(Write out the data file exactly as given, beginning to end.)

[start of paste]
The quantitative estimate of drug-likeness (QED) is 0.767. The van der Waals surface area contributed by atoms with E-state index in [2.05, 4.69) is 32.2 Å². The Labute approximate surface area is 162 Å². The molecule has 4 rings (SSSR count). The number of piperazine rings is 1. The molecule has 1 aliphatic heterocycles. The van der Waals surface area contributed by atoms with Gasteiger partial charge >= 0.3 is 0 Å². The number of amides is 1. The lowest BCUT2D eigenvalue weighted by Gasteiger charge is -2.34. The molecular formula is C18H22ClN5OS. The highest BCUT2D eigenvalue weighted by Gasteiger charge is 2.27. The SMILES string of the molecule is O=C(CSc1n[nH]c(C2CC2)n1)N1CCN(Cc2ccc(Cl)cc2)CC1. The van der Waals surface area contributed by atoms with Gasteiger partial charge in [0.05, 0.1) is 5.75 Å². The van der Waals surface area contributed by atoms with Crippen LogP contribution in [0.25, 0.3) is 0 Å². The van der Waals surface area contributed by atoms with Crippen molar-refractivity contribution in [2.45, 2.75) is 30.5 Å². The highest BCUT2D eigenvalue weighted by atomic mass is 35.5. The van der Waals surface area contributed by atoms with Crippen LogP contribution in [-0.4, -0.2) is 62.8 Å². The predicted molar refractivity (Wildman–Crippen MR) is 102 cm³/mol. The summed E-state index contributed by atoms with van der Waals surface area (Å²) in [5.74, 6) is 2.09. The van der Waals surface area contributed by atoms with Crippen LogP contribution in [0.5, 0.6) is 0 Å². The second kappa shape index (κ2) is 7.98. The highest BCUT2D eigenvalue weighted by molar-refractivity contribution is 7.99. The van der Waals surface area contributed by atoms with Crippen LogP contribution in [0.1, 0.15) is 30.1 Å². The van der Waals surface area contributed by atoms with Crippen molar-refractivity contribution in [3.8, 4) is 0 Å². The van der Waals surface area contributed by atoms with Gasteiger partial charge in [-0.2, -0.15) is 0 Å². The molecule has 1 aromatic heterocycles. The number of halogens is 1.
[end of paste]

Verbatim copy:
The quantitative estimate of drug-likeness (QED) is 0.767. The van der Waals surface area contributed by atoms with E-state index in [2.05, 4.69) is 32.2 Å². The Labute approximate surface area is 162 Å². The molecule has 4 rings (SSSR count). The number of piperazine rings is 1. The molecule has 1 aliphatic heterocycles. The van der Waals surface area contributed by atoms with Gasteiger partial charge >= 0.3 is 0 Å². The number of amides is 1. The lowest BCUT2D eigenvalue weighted by Gasteiger charge is -2.34. The molecular formula is C18H22ClN5OS. The highest BCUT2D eigenvalue weighted by Gasteiger charge is 2.27. The SMILES string of the molecule is O=C(CSc1n[nH]c(C2CC2)n1)N1CCN(Cc2ccc(Cl)cc2)CC1. The van der Waals surface area contributed by atoms with Gasteiger partial charge in [0.05, 0.1) is 5.75 Å². The van der Waals surface area contributed by atoms with Crippen LogP contribution in [0.25, 0.3) is 0 Å². The van der Waals surface area contributed by atoms with Crippen molar-refractivity contribution in [2.45, 2.75) is 30.5 Å². The highest BCUT2D eigenvalue weighted by atomic mass is 35.5. The van der Waals surface area contributed by atoms with Crippen LogP contribution in [-0.4, -0.2) is 62.8 Å². The predicted molar refractivity (Wildman–Crippen MR) is 102 cm³/mol. The summed E-state index contributed by atoms with van der Waals surface area (Å²) in [5.74, 6) is 2.09. The van der Waals surface area contributed by atoms with Crippen LogP contribution in [0.5, 0.6) is 0 Å². The second kappa shape index (κ2) is 7.98. The highest BCUT2D eigenvalue weighted by molar-refractivity contribution is 7.99. The van der Waals surface area contributed by atoms with Crippen LogP contribution in [0.1, 0.15) is 30.1 Å². The van der Waals surface area contributed by atoms with Crippen molar-refractivity contribution in [3.8, 4) is 0 Å². The van der Waals surface area contributed by atoms with Gasteiger partial charge in [-0.2, -0.15) is 0 Å². The molecule has 1 aromatic heterocycles. The number of halogens is 1.